Walking the Americas recounts the story of Levison Wood’s third epic walking journey—a successor to Walking the Nile and Walking the Himalayas, and a companion volume to the Channel 4 TV series of the same name. You can find my review of Walking The Himalayas here.
The Nile was a highly specific route—following the river from source to sea; the Himalayas were more diffuse, offering Wood a range of route options, so that he could string together a series of particularly interesting locations; the “Americas” starts with broad choice in the north, and narrows down to some severely limited options in the south.
Wood walks through the historical core of the Americas—Central America. For start and finish points that allow a complete traverse of this isthmus, he chooses two events from the Spanish conquest of the region—the landing of Hernán Cortés on Mexico’s Yucatán Peninsula in 1519, and Vasco Núñez de Balboa‘s journey across the Isthmus of Panama at Darién in 1513, during which his party became the first Europeans to see the Pacific Ocean. As Wood points out, these two men are forever united by a historical inaccuracy in John Keats’s poem On First Looking Into Chapman’s Homer, which ends:
Or like stout Cortez when with eagle eyes
He star’d at the Pacific—and all his men
Look’d at each other with a wild surmise—
Silent, upon a peak in Darien.
Cortés never visited the Darién colony, and Keats clearly conflated his adventures with those of Balboa. (The story goes that, when informed of the error, he left it in so as to preserve the scansion of the poem. That’s poets for you, that is.) Despite the neatness of this poetic link to the geography of the region, it seems logistically more likely that Wood chose his starting point in Yucatán simply because that’s where his walking companion, the photographer Alberto Cáceres, lives. And his destination is clearly dictated by the shape of the isthmus, which has a definite southern endpoint where it joins the continent of South America just beyond the jungles of Darién. Between these two points, he walked 1,800 miles over the course of four months.
In contrast to companions on Wood’s two previous journeys, Cáceres is able to stay with him throughout the trip, and it’s evident that he’s an invaluable asset—aimiable, upbeat and possessed of an apparently infallible ability to charm Spanish-speaking officialdom.
Wood also seems to be blessed with an easy sociability that stands him in good stead—chatting cheerfully to border guards, drug dealers, gang members, child refugees and pretty much anyone else he meets along the way. I think he describes his approach well when discussing photography, early in the book:
You need to speak to people and get them to relax. You need to spend an hour or so chatting about their life, their passions, their wants and needs, before you even get your camera out. They must trust you, and that cannot be forced. They must like you, and you can’t force that either.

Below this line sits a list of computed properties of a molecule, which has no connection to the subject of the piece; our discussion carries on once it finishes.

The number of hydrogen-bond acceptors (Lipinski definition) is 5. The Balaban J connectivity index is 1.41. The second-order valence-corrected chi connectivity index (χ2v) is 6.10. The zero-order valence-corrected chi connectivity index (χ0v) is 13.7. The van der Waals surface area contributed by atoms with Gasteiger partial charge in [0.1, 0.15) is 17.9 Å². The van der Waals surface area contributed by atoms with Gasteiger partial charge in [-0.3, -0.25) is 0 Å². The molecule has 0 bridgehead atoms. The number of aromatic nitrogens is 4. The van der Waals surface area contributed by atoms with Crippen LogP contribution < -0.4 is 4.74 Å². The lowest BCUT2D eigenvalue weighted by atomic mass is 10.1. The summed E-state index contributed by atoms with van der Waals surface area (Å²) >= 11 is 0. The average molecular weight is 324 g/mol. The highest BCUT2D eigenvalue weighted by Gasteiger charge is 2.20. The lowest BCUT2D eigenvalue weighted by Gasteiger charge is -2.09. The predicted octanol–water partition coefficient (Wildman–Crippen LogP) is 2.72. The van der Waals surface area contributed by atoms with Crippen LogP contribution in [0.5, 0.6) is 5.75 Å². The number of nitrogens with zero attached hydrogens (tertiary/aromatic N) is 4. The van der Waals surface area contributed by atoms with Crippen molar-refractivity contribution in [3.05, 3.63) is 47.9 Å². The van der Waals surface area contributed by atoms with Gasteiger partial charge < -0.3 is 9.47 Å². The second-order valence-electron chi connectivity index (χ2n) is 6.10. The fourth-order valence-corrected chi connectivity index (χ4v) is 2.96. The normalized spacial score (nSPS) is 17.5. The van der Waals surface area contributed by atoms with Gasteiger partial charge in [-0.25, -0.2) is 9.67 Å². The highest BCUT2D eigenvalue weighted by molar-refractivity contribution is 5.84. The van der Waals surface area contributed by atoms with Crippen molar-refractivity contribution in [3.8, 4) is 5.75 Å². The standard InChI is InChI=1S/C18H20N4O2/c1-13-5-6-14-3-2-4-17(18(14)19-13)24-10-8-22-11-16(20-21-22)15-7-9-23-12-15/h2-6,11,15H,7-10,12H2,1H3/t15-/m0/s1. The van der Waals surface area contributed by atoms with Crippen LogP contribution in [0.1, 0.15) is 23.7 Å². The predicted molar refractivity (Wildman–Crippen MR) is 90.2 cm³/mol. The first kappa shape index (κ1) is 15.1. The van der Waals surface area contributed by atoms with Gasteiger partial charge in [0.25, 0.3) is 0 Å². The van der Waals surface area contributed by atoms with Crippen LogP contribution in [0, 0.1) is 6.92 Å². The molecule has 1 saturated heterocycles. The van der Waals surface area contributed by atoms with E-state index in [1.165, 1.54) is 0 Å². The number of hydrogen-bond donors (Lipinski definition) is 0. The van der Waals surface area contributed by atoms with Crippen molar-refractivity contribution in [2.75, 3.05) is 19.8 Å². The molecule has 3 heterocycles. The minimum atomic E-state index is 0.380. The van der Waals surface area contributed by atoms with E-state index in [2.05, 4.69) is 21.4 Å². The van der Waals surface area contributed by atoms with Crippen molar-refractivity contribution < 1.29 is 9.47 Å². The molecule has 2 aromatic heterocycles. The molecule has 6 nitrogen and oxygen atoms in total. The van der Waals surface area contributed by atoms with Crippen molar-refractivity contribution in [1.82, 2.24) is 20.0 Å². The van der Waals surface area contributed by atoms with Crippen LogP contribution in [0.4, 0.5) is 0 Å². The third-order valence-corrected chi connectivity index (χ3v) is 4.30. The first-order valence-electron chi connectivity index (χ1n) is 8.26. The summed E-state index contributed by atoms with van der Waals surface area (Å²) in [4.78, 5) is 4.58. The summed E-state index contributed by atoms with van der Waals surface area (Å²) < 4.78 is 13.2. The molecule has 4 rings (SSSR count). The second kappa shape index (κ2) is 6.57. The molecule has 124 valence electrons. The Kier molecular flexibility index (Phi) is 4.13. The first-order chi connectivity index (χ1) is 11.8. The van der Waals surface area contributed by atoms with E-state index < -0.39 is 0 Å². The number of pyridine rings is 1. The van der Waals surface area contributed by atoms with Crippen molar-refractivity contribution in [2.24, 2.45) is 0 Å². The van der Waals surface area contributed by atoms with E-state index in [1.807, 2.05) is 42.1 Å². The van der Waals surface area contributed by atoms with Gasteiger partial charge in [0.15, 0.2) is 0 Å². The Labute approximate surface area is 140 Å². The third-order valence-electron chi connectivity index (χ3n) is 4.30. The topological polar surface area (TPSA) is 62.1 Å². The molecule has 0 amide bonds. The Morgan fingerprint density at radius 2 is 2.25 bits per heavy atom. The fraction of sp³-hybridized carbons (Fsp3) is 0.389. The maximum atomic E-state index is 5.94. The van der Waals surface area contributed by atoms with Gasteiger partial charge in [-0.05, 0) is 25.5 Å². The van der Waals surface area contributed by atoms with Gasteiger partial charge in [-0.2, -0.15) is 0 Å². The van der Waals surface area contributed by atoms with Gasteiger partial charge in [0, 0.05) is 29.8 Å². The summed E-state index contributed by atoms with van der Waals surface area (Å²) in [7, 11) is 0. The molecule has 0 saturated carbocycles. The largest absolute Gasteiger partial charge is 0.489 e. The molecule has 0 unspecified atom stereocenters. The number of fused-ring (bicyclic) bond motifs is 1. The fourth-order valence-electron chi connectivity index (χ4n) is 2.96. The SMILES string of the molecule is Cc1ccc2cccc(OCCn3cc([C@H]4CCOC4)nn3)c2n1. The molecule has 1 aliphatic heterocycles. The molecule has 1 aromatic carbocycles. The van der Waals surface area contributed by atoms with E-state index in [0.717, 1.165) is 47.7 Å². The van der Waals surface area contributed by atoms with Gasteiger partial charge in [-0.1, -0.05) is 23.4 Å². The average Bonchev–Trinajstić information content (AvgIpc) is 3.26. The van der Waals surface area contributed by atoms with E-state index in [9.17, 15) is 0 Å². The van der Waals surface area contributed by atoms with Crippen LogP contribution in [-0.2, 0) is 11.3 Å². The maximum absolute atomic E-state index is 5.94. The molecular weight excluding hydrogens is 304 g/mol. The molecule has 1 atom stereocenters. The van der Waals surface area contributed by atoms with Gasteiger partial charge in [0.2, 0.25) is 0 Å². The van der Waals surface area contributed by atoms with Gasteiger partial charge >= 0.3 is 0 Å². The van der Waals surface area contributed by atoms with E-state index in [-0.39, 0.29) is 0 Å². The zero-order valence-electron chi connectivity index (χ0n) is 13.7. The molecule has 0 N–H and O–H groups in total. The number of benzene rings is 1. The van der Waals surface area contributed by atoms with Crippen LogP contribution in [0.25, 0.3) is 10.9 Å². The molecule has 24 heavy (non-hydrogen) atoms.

Wood’s impulse to chat only betrays him once, when he and his companion are treated to lunch (in a manner that can’t be refused) by a group of men they believe to be drug dealers. He works very hard to make it clear he is simply a traveller and writer (not a police informant), and then has to work hard again to be sure they understand he is not a rich writer (so not worth kidnapping for ransom). Presumably exhausted by this gruelling process and beginning to relax slightly, he then asks brightly, “So, what do you do?”
After a tense silence that gives Wood ample time to regret his curiosity, he is told that they “grow beans and corn.”
As with previous volumes, the book is a useful companion to the television series. The memorable moments from the series are all here—diving in a cenote used for human sacrifice; walking to the rim of an active volcano; climbing Cerro Chirripó, the highest mountain in Costa Rica, to see the sunrise; walking edgily through gang territories in San Pedro Sula; and the final slog through the jungle of the Darién Gap. But there’s also much background information on the history of the area, and a lot of moments that never made it to the TV screen—a hilarous consultation with the elderly and eccentric explorer John Blashford-Snell (during which Wood develops a sort of explorer envy because he won’t be able to take a gunboat with him into Darién); the apology he receives from the gang leaders through whose territory he passes, who say that they would have tidied up the graffiti if they’d had more warning of his arrival; the enthusiastic but seriously underequipped and ultimately ill-fated Belgian travellers who are planning to cross Darién before Wood gets there, and who have the potential to blight his carefully negotiated arrangements in that sensitive region; and a poignant visit to Puerto Escosés, the site of Scotland’s failed colony in the New World, and the focus of the seventeenth-century Darien Scheme, a financial venture that ultimately bankrupted Scotland and ended its existence as an independent nation.
And there are snakes, spiders, vampire bats, river crossings, unpleasant injuries, quicksand … and a moment when they get lost and turn up as unwelcome trespassers in someone’s garden.
What’s not to like?